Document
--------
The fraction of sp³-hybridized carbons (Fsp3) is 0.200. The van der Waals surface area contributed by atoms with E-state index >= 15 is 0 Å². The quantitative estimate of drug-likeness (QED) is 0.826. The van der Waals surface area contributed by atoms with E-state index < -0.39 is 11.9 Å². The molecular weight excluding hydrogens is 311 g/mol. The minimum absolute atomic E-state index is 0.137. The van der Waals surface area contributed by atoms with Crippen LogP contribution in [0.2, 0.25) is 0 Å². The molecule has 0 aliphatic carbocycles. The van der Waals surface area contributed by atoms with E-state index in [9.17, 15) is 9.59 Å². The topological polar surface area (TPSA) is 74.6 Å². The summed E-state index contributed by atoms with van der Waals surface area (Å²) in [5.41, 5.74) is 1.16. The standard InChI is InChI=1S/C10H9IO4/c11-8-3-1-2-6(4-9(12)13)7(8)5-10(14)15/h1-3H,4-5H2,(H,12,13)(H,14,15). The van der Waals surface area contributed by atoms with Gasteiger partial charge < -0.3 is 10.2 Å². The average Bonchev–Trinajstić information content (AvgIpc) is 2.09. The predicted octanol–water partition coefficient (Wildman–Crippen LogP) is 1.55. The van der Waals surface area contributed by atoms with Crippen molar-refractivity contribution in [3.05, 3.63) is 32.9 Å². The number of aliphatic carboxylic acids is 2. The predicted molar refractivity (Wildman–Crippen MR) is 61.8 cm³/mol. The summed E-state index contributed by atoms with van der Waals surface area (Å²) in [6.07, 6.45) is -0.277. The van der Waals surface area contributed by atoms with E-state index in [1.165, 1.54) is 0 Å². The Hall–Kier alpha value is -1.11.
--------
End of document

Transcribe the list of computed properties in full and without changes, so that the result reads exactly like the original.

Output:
The fraction of sp³-hybridized carbons (Fsp3) is 0.200. The van der Waals surface area contributed by atoms with E-state index >= 15 is 0 Å². The quantitative estimate of drug-likeness (QED) is 0.826. The van der Waals surface area contributed by atoms with E-state index < -0.39 is 11.9 Å². The molecular weight excluding hydrogens is 311 g/mol. The minimum absolute atomic E-state index is 0.137. The van der Waals surface area contributed by atoms with Crippen LogP contribution in [0.2, 0.25) is 0 Å². The molecule has 0 aliphatic carbocycles. The van der Waals surface area contributed by atoms with E-state index in [9.17, 15) is 9.59 Å². The topological polar surface area (TPSA) is 74.6 Å². The summed E-state index contributed by atoms with van der Waals surface area (Å²) in [5.41, 5.74) is 1.16. The standard InChI is InChI=1S/C10H9IO4/c11-8-3-1-2-6(4-9(12)13)7(8)5-10(14)15/h1-3H,4-5H2,(H,12,13)(H,14,15). The van der Waals surface area contributed by atoms with Gasteiger partial charge < -0.3 is 10.2 Å². The average Bonchev–Trinajstić information content (AvgIpc) is 2.09. The predicted octanol–water partition coefficient (Wildman–Crippen LogP) is 1.55. The van der Waals surface area contributed by atoms with Crippen molar-refractivity contribution in [3.05, 3.63) is 32.9 Å². The number of aliphatic carboxylic acids is 2. The predicted molar refractivity (Wildman–Crippen MR) is 61.8 cm³/mol. The summed E-state index contributed by atoms with van der Waals surface area (Å²) in [6.07, 6.45) is -0.277. The van der Waals surface area contributed by atoms with E-state index in [1.165, 1.54) is 0 Å². The Hall–Kier alpha value is -1.11.